New Jersey’s maritime history extends far beyond the founding of the United States. Its central role in international trade began taking form, however, in the early 1800’s. Strategically placed at the mouth of the Hudson River, and adjacent to the commercial hub of New York, much of New Jersey abuts the Atlantic ocean, providing a great launching and landing location for boats making an Atlantic crossing.
Today, boating in NJ has changed dramatically. Commercial vessels are still a common site up north near the mouth of the Hudson and New York City. However, most of today’s boaters in New Jersey spend their time leisurely enjoying their summers at or around “the Shore”. For those not accustomed to the local lingua, “The Shore” does not describe any particular beach. It typically refers to the thin strip of land on the Atlantic Ocean, and is packed with beaches, hotels, bars, and of course, boats.
Despite the fame of “The Shore”, New Jersey is home to many other boating hot spots. Whether you’re interested in a kayak or sailboat on Atsion lake, or a power boat on Lake Hopatcong, New Jersey has something for everyone. For those boating in NJ soon, or those that hope to one day, we hope the following information is helpful in your endeavors.
New Jersey Boat Insurance
Do you need boat insurance in New Jersey?
Much like 48 other states in the U.S., New Jersey does not require boat insurance for registered vessels. The state government does highly recommend insurance, however, given the large numbers of boats, relative to New Jersey’s size. Such density of boat traffic makes New Jersey particularly prone to boating accidents. In fact, New Jersey suffers only 50 fewer accidents per year than New York, despite a population half the size. Given the risks, you certainly should get insurance, but you may not have a choice. This requirement exists primarily in two circumstances
- Loans: If you use a loan to purchase your vessel, your lender will likely require you to get New Jersey boat insurance. If the lender doesn’t insist upon insurance, you should probably look for a different lender. Lenders require insurance for boats for the same reason that they do for houses. They are several thousand (or hundred thousand) dollars in the hole until your loan is paid off. In the event the boat is in an accident, they don’t want to be left without compensation. The bank or other lender will be listed as the lien-holder on the policy, so your check from the insurance company would likely list them as the co-payee.
- Marinas: You may not face this if you keep your boat on a trailer. However, most marinas, yacht clubs, and dockyards throughout New Jersey will require you to show proof of insurance if you plan to dock there. Their reasons are simple. If your boat damages another, they want you to have the means to cover it.
In 2014, property damages in New Jersey boating accidents reached $217,000, or an average of $5,200 per accident. Now, you may be an excellent operator, but everyone makes mistakes, and $5,000 is a lot of money. In addition, that figure excludes the damages paid for hospitalizations and injury treatment. We all know how expensive medical bills can get. Paying them out of pocket just isn’t an option for most of us.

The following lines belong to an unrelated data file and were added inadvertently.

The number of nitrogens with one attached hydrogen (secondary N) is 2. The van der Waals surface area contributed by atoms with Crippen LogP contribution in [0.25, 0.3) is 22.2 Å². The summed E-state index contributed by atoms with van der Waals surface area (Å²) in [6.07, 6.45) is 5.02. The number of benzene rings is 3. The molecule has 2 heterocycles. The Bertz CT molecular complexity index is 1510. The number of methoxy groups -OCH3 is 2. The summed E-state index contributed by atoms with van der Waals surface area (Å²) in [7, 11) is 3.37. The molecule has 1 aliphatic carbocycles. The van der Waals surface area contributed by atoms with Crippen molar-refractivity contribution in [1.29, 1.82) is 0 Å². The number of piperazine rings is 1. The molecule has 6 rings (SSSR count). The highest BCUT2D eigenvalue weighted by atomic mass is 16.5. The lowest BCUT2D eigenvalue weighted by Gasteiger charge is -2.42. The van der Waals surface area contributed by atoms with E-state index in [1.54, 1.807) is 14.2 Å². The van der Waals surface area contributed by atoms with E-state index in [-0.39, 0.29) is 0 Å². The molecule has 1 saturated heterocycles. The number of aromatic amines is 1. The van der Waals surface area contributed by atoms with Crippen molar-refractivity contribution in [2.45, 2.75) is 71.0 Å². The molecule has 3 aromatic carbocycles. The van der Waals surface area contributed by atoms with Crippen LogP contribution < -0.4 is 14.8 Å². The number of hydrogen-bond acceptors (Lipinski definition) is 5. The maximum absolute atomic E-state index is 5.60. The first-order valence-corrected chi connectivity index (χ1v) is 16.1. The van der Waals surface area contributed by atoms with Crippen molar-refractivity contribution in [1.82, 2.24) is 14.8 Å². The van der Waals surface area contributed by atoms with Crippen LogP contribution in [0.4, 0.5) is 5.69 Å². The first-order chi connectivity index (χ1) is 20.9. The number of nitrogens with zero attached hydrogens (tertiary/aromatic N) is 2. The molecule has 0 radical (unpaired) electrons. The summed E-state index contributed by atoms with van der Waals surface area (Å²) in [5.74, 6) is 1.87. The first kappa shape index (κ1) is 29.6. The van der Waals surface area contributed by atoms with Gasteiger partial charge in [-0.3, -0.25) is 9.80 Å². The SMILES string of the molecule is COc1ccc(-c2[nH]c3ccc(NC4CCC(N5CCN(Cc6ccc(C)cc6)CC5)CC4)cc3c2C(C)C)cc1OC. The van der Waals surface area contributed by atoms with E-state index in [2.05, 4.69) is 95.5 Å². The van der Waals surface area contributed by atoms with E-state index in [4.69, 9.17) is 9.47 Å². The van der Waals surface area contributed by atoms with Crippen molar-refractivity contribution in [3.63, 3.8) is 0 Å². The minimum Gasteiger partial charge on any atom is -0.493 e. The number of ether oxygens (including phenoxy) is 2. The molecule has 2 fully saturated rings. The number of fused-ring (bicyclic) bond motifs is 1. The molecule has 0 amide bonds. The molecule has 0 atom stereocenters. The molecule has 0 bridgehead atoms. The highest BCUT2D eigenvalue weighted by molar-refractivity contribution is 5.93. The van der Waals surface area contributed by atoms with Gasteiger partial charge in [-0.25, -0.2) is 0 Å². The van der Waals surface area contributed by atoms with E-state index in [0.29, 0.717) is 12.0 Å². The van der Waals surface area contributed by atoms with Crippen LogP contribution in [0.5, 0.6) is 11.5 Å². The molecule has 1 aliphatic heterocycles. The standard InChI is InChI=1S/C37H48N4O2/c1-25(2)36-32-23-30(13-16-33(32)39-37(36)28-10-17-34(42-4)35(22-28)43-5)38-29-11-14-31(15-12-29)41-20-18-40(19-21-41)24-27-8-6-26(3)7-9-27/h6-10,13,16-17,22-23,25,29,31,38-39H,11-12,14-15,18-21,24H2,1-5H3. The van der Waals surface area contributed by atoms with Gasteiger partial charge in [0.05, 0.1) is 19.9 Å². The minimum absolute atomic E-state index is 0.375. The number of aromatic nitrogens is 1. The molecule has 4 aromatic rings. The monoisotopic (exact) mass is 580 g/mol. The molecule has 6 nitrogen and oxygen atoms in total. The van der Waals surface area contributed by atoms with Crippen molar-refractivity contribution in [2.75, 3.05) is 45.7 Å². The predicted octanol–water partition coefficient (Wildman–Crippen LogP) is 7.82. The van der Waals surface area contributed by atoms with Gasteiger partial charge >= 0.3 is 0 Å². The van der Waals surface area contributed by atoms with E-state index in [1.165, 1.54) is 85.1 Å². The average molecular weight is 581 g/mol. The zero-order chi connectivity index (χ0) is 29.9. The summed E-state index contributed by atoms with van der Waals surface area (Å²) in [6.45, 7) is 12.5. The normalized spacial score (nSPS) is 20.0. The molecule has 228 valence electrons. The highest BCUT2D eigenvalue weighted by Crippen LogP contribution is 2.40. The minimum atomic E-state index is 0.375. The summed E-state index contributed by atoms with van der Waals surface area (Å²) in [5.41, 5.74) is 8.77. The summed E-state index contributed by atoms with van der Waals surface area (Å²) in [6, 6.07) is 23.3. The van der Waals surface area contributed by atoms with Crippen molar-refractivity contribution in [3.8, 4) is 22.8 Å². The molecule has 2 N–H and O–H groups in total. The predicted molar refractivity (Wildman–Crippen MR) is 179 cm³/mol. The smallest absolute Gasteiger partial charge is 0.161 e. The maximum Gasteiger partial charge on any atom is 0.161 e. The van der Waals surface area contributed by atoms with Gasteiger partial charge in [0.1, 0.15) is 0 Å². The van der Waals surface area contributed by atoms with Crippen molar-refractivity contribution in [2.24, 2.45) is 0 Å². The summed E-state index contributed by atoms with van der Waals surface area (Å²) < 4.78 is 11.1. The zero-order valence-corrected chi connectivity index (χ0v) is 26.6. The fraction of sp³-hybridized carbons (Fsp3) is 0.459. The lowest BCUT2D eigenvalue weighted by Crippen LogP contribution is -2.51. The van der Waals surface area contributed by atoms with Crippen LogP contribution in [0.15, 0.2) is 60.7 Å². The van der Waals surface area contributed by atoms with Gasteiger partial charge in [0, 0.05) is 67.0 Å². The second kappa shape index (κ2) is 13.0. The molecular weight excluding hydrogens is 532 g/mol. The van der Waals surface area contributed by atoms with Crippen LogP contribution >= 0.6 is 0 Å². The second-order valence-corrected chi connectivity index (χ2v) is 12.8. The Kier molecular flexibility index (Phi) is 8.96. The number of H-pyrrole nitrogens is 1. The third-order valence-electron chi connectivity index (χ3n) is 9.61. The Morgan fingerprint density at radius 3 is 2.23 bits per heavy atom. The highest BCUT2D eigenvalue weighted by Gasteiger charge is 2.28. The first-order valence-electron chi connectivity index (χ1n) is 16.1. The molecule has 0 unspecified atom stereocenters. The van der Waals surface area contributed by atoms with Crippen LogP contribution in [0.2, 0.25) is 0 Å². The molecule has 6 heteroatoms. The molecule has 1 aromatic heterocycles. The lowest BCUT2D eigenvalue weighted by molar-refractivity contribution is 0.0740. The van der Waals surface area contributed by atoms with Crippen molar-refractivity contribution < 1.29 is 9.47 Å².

For most vessels you can find New Jersey boat insurance for a few hundred dollars a year. That should include insurance for your own boat, and liability insurance. Liability insurance will come in two forms:
- Property damage liability insurance: coverage for damage your vessel causes to another vessel, dock, or building in an accident
- Personal injury liability insurance: coverage for any medical bills that result from an at-fault accident.
You have the ultimate decision as to what level of coverage is sufficient. If you take your small pontoon boat out on lake Hopatcong with similar small boats, you probably don’t need a million dollars in property damage coverage. If you take your cruising catamaran out on the ocean, however, you may want it. Our advice, as always, is to be smart, and exercise caution. Insurance costs a lot less than the damage does in the vast majority of accidents.
New Jersey Hurricane Insurance
While much of the Mid-Atlantic has become accustomed to the opportunities and dangers of living on the ocean, Hurricane Sandy was an entirely novel experience for New Jersey. Although it had weakened to “merely” an extra-tropical cyclone, Sandy still caused roughly $30 billion in damage, primarily to homes and businesses. Such storms are rare as far north as new Jersey. Residents of Florida, Georgia, the Carolinas, and the Gulf states have become accustomed to hurricane season. The Northeast? Not so much.
Given the relative infrequency of such massive storms, you will have to decide whether to pay for hurricane coverage. Warming ocean temperatures will allow hurricanes to last longer as they churn north. As a result, another Sandy-like storm in the next few years is far from impossible. Many insurance companies stop offering hurricane coverage as soon as a hurricane gets close. That being said, hurricane coverage is usually fairly cheap in new Jersey, as such storms do occur infrequently.
Ultimately, of course, the decision is yours. You might buy hurricane insurance and find that you never use it. But the memory of Sandy in 2012, and Irene in 2011 should at least provide the incentive to look into it. You never need hurricane insurance until you need it, and then you really need it.